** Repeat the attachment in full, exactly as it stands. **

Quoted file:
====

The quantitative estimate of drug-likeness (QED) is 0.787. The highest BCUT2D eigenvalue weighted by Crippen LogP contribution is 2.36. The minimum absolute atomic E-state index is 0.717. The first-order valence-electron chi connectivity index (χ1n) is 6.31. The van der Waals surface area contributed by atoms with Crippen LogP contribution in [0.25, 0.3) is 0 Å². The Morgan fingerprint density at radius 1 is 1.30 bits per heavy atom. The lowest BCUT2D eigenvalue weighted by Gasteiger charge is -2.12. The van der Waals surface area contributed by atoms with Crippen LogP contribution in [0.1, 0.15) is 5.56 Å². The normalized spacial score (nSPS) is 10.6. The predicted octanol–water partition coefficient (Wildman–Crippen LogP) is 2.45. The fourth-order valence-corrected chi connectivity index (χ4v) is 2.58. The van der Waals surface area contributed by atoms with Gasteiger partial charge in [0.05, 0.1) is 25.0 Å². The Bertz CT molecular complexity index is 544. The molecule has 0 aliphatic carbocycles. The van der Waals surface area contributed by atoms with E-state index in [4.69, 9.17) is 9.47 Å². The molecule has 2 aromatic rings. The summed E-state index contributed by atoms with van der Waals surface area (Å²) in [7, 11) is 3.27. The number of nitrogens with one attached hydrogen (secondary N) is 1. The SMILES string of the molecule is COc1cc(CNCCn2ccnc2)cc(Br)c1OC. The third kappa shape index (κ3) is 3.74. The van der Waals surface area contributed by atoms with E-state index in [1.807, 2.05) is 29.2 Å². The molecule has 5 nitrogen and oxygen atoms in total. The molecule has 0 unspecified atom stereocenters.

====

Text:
The quantitative estimate of drug-likeness (QED) is 0.787. The highest BCUT2D eigenvalue weighted by Crippen LogP contribution is 2.36. The minimum absolute atomic E-state index is 0.717. The first-order valence-electron chi connectivity index (χ1n) is 6.31. The van der Waals surface area contributed by atoms with Crippen LogP contribution in [0.25, 0.3) is 0 Å². The Morgan fingerprint density at radius 1 is 1.30 bits per heavy atom. The lowest BCUT2D eigenvalue weighted by Gasteiger charge is -2.12. The van der Waals surface area contributed by atoms with Crippen LogP contribution in [0.1, 0.15) is 5.56 Å². The normalized spacial score (nSPS) is 10.6. The predicted octanol–water partition coefficient (Wildman–Crippen LogP) is 2.45. The fourth-order valence-corrected chi connectivity index (χ4v) is 2.58. The van der Waals surface area contributed by atoms with Gasteiger partial charge in [0.05, 0.1) is 25.0 Å². The Bertz CT molecular complexity index is 544. The molecule has 0 aliphatic carbocycles. The van der Waals surface area contributed by atoms with E-state index in [4.69, 9.17) is 9.47 Å². The molecule has 2 aromatic rings. The summed E-state index contributed by atoms with van der Waals surface area (Å²) in [7, 11) is 3.27. The number of nitrogens with one attached hydrogen (secondary N) is 1. The SMILES string of the molecule is COc1cc(CNCCn2ccnc2)cc(Br)c1OC. The third kappa shape index (κ3) is 3.74. The van der Waals surface area contributed by atoms with E-state index in [1.807, 2.05) is 29.2 Å². The molecule has 5 nitrogen and oxygen atoms in total. The molecule has 0 unspecified atom stereocenters.